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The Cobden Club, of England, offer a silver medal, under the auspices of the Harvard Finance Club, to any present undergraduate of Harvard College for the best essay on some economic subject.

For the year 1883-84, the following subjects are suggested:

1. What should be the financial policy of the United States in view of the existing surplus of revenue?

2. The effect of a custom-tariff on wages.

3. The effect of our public land system on the national growth.

A candidate may present an essay on an economic subject other than here mentioned, provided he send in such subject to the secretary of the Finance Club for approval by the committee of award.

The essays must be deposited with the secretary of the Finance Club on or before May 1st, 1884. The title-page must, with an assumed name, state of what class the writer is a member. A sealed letter must be sent in at the same time, under cover with the essay, containing the true name of the writer, and superscribed with his assumed name.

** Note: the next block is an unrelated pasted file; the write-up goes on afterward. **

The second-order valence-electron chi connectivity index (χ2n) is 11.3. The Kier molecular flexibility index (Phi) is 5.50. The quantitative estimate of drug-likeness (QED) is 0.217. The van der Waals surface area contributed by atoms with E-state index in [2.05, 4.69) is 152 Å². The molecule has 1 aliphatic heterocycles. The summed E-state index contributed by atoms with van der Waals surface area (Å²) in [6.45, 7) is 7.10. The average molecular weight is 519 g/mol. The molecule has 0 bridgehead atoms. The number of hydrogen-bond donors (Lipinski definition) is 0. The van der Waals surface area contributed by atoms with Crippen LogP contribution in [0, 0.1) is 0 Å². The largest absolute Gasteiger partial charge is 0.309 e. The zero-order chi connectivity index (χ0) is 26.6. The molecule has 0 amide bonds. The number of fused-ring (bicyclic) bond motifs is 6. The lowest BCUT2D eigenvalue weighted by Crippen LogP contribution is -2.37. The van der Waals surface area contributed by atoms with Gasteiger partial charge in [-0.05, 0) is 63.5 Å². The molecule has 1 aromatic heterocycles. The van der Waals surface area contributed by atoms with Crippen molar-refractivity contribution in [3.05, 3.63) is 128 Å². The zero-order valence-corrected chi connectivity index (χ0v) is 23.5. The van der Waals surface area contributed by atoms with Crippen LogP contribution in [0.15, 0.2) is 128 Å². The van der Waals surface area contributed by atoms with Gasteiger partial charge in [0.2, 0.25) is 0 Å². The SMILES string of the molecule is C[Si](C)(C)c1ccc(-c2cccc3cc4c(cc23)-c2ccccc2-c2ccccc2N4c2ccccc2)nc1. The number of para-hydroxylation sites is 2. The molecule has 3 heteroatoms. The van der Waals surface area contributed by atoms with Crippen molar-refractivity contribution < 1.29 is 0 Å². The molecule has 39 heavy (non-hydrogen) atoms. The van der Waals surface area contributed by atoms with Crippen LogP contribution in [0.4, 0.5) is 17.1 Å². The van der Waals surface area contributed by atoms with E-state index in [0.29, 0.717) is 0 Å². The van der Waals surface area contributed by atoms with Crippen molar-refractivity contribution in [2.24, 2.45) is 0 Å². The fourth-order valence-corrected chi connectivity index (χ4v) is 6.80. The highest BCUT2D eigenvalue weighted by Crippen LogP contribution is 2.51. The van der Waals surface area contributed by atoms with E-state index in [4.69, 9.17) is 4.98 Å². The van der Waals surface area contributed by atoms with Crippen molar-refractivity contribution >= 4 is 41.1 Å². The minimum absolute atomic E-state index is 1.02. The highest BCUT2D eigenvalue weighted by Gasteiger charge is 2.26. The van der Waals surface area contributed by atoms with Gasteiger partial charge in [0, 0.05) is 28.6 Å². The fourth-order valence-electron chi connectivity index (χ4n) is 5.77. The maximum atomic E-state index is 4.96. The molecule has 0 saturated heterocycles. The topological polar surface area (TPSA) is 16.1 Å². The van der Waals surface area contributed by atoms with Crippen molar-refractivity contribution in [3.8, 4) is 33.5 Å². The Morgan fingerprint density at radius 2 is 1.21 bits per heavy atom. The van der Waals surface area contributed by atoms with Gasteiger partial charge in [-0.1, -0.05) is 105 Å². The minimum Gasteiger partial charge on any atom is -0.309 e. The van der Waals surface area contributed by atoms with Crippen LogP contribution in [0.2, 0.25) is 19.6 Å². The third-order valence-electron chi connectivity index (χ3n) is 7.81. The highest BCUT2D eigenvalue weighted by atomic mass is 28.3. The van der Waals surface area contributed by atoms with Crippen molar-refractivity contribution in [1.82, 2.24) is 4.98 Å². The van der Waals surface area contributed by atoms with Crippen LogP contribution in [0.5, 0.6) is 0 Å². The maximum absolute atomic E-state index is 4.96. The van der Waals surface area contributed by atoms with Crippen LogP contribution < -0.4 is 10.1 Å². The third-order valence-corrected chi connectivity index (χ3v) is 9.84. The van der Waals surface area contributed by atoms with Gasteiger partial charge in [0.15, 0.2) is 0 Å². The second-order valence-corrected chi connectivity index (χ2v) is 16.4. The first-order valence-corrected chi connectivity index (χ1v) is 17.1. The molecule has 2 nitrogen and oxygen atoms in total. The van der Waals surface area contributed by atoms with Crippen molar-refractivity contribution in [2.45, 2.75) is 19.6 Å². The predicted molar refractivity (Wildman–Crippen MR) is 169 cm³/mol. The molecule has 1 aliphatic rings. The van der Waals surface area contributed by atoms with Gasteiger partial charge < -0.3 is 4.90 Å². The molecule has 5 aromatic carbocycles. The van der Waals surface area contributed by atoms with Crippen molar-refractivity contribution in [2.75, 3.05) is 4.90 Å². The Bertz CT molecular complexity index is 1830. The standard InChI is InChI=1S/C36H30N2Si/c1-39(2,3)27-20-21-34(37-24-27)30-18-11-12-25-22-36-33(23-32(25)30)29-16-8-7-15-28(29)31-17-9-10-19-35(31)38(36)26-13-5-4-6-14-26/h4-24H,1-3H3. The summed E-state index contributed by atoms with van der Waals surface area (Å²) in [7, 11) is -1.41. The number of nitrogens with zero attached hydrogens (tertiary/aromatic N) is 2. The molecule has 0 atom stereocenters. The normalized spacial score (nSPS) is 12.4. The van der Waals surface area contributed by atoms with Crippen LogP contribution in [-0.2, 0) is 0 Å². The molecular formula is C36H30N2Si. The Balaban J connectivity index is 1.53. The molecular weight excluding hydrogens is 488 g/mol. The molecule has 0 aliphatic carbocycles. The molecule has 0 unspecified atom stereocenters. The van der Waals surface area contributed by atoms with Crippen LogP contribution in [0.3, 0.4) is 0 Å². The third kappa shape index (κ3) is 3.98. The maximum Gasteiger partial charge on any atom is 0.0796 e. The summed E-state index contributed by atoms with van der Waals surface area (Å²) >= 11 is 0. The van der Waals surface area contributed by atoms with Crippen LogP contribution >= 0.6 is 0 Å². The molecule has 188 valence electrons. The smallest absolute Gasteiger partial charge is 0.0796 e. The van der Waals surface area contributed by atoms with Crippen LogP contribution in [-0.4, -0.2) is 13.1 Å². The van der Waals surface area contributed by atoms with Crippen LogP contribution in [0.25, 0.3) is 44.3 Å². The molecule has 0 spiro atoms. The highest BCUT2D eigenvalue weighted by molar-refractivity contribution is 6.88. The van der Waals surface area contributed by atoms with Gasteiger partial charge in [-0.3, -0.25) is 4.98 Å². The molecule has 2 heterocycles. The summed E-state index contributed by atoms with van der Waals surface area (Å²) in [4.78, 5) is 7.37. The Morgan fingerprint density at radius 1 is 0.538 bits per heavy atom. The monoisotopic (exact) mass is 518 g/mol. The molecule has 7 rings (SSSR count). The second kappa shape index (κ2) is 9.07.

The essays must be written upon letter paper, of the quarto size, with a margin of not less than one inch at the top and bottom, and on each side. The sheets on which the essays are written must be securely stitched together.

The essays must not exceed in length the amount of twenty-five pages of the North American Review.

The author of the successful essay is invited to read it in public at a time and place to be designated by the executive committee of the Finance Club.

Judges.-Prof. Charles F. Dunbar, Prof. J. Laurence Laughlin, and Hon. Hamilton A. Hill.


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